Discuss with your practitioner

Balanced nutrition, ideal caloric intake and weight gain
Multivitamin with folic acid
Flu shot
Tobacco cessation/effects of passive smoking
Alcohol/other drug use
Lap/shoulder belts

Prenatal tests

Your blood type and Rh factor
Anemia
Infections, such as sexually transmitted infections (STIs)
Signs that you are immune to rubella and chicken pox

Other potential prenatal screenings

Amniocentesis (check for certain birth defects)
Chorionic villus (check for certain birth defects)
First trimester screen and Ultrasound exam
Maternal serum screen (AFP) (detect higher risk of chromosomal disorders or neural tube defects)

Weeks 28 - 36

What to expect

Keeping track of your baby's movements is a good way to detect any signs of distress or if a doctor's care is needed. Discuss the monitoring of fetal movements with your practitioner.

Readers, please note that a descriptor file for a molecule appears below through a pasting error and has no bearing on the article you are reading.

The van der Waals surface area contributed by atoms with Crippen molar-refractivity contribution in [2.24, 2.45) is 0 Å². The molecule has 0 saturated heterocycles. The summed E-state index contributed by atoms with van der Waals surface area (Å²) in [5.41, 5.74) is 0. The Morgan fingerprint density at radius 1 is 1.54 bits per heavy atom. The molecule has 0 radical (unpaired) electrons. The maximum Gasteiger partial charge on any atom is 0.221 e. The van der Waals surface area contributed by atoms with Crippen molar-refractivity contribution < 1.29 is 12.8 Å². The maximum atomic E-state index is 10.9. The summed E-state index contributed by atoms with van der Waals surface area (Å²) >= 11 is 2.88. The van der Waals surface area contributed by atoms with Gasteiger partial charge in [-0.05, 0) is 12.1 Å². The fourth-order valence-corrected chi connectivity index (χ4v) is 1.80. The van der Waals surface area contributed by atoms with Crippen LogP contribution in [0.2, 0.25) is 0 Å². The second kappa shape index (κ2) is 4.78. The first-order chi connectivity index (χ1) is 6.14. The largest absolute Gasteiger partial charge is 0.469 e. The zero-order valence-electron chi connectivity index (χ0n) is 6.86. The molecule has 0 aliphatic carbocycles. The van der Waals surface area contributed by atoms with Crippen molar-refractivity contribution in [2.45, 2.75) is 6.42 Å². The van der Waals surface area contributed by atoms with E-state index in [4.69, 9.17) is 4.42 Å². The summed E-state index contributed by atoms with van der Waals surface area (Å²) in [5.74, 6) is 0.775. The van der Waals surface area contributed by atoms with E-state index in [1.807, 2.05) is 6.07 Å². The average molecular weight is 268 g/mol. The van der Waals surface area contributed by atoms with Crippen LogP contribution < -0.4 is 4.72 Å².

Discuss with your practitioner

Balanced nutrition, ideal caloric intake and weight gain
Multivitamin with folic acid
Flu shot
Tdap booster
Tobacco cessation/effects of passive smoking
Alcohol/other drug use
Lap/shoulder belts

Potential prenatal screenings

Glucose challenge screening (check for mother's risk of gestational diabetes)
Glucose tolerance test (test to diagnose for gestational diabetes)
Nonstress test (test for fetal distress)

Weeks 36 - birth

Discuss with your practitioner

Rubella after delivery, if needed
Breastfeeding for child's health benefits
Infant safety car seats
Importance of postpartum visit (follow-up visit for mom after baby is born)
Birth control (at postpartum visit)

Potential prenatal screenings

Biophysical profile and Ultrasound exam
Group B streptococcus infection (check for bacteria that can cause pneumonia or serious infection in newborn)

Be sure to set up your postpartum visit no later than 4-6 weeks from your delivery date.

Supporting Documentation:

Additional Online Resources: